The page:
By Sophia Deschler RN, BSN, RN | BSN
Updated on November 23, 2023
Published on November 20, 2023
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The word “depression” is sometimes thrown around casually. But if you are living with clinical depression, you already know it is anything but simple.
Many people experience depression daily. The COVID-19 pandemic also increased the prevalence of this condition. The World Health Organization (WHO) estimates1 that nearly 280 million people suffer from depression worldwide.
If this is you, you’re not alone. This guide can help you cope with depression. It will cover proven strategies to help treat your symptoms. It will also offer credible depression resources you can implement right now.
“I’m depressed” isn’t just something you say when things aren’t going your way. Being depressed is much more than just feeling down.
Depression can be debilitating when it gets bad. Those who suffer from it deal with ups and downs on a long-term basis.
Some symptoms of depression2 include:
Feeling sad is a normal part of life that comes with challenges and difficult situations. Yet, regular sadness is different from clinical depression. Clinical depression will get in the way of your everyday life, while normal sadness will have a clear cause (such as losing a loved one).
Some people turn to medication to treat depression. Although this option is worthwhile for many people, it is not the only one.
You can make some changes to your lifestyle that could immensely impact your depression. The following are proven coping strategies for depression:
Leaning into a routine can help you feel less depressed. Consistency will make your days feel more predictable, helping to prevent stress. Stress is a common trigger for depression; the two can feed into each other. So, it is crucial to keep stress levels to a minimum.
Here are some practical tips on implementing a routine:
Routines help you have small things to look forward to, which can help improve feelings of hopelessness.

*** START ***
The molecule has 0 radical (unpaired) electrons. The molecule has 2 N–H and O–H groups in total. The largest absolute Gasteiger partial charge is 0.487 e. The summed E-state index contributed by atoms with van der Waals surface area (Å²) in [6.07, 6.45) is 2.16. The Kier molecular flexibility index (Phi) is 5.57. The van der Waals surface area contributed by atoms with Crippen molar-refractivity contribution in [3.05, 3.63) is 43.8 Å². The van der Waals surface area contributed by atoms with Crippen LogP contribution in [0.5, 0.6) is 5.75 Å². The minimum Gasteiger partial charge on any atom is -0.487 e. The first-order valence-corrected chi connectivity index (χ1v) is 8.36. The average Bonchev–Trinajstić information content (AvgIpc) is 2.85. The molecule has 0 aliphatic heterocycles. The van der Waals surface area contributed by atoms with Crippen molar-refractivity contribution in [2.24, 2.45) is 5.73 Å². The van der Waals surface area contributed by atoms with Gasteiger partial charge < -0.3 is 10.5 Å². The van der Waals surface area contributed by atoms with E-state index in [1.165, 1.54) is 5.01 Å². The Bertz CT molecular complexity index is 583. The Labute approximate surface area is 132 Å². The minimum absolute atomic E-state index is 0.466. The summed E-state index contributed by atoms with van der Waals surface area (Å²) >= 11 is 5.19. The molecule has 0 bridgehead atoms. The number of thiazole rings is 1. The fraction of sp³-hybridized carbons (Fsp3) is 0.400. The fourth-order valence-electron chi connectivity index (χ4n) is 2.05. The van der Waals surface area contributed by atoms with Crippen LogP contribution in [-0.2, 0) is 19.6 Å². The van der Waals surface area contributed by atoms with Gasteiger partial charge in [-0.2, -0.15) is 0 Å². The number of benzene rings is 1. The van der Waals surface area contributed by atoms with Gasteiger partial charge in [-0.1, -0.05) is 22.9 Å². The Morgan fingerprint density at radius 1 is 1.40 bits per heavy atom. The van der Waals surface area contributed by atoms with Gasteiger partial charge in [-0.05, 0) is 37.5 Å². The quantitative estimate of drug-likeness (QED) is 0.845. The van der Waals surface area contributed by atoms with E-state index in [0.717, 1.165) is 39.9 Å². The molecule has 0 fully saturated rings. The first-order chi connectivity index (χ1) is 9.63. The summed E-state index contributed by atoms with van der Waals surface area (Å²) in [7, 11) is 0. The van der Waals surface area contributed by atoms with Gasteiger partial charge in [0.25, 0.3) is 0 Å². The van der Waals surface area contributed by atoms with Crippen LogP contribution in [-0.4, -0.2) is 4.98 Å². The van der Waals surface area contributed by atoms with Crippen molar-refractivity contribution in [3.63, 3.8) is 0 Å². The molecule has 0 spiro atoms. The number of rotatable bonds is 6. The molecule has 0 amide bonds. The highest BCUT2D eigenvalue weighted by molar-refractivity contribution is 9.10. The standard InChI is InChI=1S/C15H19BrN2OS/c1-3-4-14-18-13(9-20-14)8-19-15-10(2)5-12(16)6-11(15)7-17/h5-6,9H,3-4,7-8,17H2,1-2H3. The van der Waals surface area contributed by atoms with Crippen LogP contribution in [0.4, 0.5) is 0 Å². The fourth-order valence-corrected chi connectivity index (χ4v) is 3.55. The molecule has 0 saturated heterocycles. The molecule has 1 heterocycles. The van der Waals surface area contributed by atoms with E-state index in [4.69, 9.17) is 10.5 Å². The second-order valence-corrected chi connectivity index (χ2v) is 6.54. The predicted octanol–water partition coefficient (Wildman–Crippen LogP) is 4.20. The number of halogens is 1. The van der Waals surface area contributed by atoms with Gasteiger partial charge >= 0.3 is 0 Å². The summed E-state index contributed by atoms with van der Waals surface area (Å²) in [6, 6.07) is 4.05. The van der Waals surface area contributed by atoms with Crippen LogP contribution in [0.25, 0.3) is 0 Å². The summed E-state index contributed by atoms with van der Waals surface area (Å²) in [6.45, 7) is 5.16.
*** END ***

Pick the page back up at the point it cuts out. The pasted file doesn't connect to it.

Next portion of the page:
For example, if you drink chamomile tea each night before bed, you may look forward to this small daily ritual. You may feel excited that you will end your day with it.
It’s important to feel a sense of achievement. Even small tasks can help you feel this way.
Set small and reasonable goals for yourself so you don’t get overwhelmed. Any small accomplishment will create momentum to keep you going throughout the day. It may be as simple as wiping down the countertop or unloading the dishwasher.
Research has proven that exercise can help with depression.3 Exercise releases “feel good” chemicals called endorphins. These endorphins can help boost your mood and combat depressed feelings.
If you’re struggling to feel motivated, start with small activities. For example, go for a short walk or do some light stretching.
One of the surprising ways to cope with depression is by modifying your diet.4
The food you eat can influence your mood. Eating a healthier diet can help you feel better. Eating a lot of fruit, vegetables, whole grains, fish, olive oil, and antioxidants can help decrease your risk of depression.
It is essential to take steps to care for yourself. Self-care is becoming a lost art today. Many of us emphasize productivity and glorify working overtime. But you can fight against social norms, slow down, and care for yourself.